Cyprian Beheaded in Carthage
CYPRIAN WAS BORN into a wealthy home around 200. He studied rhetoric, showed a strong gift for debate, and opened a school to train students in public speaking. To demonstrate the best techniques, he sparred in front of his class with philosophers and Christians.
When he was about forty-five, the arguments of a Christian elder convinced Cyprian to convert. “A second birth created me a new man by means of the Spirit breathed from heaven,” he wrote. He gave up his wealth, became celibate, and devoted himself to reading the Bible. At Easter in 246 he was baptized.
Two years later, following the death of the bishop of Carthage, the people chose Cyprian to fill the vacancy despite his protests. Overnight, he became one of the most eminent leaders in North Africa. A contemporary described him as dignified, joyous, revered, and loved. However, his job would not be easy.
Some clergymen envied Cyprian’s elevation as bishop. Others resented him because he disciplined them. Two years after his election, with the pagans shouting, “Cyprian to the lions!” he fled into hiding. He tried to hold the church together with letters, but those Christians who stayed behind and suffered torture looked down on him. In 251, the Decian persecution ended. Though Cyprian returned to his church, more difficulties faced him.
Christians who had renounced their faith or who had purchased certificates of compliance with the Roman government’s rules were called “lapsed.” Some of the faithful said that no lapsed person should be readmitted to the church. They formed their own church and administered baptism. Later, when some of their converts wanted to unite with the catholic church, Cyprian said they must be baptized again by “legitimate” priests. Pope Stephen, the bishop of Rome, said any person baptized in the name of the Father, the Son, and the Holy Spirit was truly baptized, regardless of who had done the baptizing.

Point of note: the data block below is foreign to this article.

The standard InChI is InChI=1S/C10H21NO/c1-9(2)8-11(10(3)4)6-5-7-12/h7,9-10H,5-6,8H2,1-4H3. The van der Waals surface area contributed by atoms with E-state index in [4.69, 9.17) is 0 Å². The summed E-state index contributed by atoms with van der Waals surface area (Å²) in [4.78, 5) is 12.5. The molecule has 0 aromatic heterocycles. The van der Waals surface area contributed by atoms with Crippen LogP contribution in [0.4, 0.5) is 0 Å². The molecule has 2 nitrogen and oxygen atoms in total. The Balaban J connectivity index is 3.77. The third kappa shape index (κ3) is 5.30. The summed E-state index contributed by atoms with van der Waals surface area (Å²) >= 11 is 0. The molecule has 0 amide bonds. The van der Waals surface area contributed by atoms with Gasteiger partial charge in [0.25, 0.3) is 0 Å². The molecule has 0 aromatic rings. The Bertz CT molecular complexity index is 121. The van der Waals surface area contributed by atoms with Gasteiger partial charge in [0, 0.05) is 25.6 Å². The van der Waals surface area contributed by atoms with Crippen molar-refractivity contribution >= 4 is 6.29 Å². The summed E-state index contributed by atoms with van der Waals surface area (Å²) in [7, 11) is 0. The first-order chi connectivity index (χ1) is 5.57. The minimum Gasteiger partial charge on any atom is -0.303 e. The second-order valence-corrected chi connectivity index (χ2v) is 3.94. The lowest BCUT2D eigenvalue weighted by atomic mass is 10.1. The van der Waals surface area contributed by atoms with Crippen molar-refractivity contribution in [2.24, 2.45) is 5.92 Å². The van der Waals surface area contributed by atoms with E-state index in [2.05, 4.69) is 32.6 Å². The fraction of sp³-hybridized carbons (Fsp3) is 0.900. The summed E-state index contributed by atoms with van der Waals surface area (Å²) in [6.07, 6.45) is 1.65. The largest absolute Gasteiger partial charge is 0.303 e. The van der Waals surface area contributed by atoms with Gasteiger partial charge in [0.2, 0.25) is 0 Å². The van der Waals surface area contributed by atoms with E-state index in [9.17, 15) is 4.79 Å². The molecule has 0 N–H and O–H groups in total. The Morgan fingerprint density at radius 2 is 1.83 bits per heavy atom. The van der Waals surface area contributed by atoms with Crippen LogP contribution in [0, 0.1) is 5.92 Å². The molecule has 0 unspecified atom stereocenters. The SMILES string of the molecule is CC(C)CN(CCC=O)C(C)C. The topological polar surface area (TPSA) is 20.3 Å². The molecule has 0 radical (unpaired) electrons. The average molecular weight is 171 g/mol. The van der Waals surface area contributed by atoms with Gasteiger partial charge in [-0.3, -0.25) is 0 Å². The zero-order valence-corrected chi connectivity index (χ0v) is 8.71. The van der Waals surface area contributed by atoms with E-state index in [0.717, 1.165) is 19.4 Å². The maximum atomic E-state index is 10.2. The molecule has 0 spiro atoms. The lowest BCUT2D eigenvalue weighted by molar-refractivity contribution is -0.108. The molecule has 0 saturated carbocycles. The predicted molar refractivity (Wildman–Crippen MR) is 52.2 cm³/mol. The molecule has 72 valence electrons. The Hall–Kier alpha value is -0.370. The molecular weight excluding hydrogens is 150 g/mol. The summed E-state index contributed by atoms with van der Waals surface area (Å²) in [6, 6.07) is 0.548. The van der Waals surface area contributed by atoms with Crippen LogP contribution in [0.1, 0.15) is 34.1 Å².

Cyprian argued that no sacrament administered outside the church had validity. There was only one church, so breakaway groups cannot have the Holy Spirit. He wrote On the Unity of the Church to make his case. A series of councils in Carthage agreed with him, but Stephen threatened to excommunicate Cyprian, who gave in and said that no rebaptism was required.
Plague ravaged Carthage from 252 through 254. While the pagans abandoned their sick in the streets, Cyprian led the Christians in caring for the dying. They did this even as they were persecuted as the cause of the disease.
Soon persecution erupted again in North Africa. Proconsul Aspasius Paternus banished Cyprian to a town by the sea. When Aspasius died, Cyprian returned to Carthage but the new governor condemned him to death. On this day, 14 September 258, Cyprian said, “I am a Christian and cannot sacrifice to the gods. I heartily thank Almighty God who is pleased to set me free from the chains of this body.” He gave the executioner a piece of gold, knelt in prayer, and tied the bandage over his own eyes before his head was struck off. His courageous death impressed many of the eyewitnesses.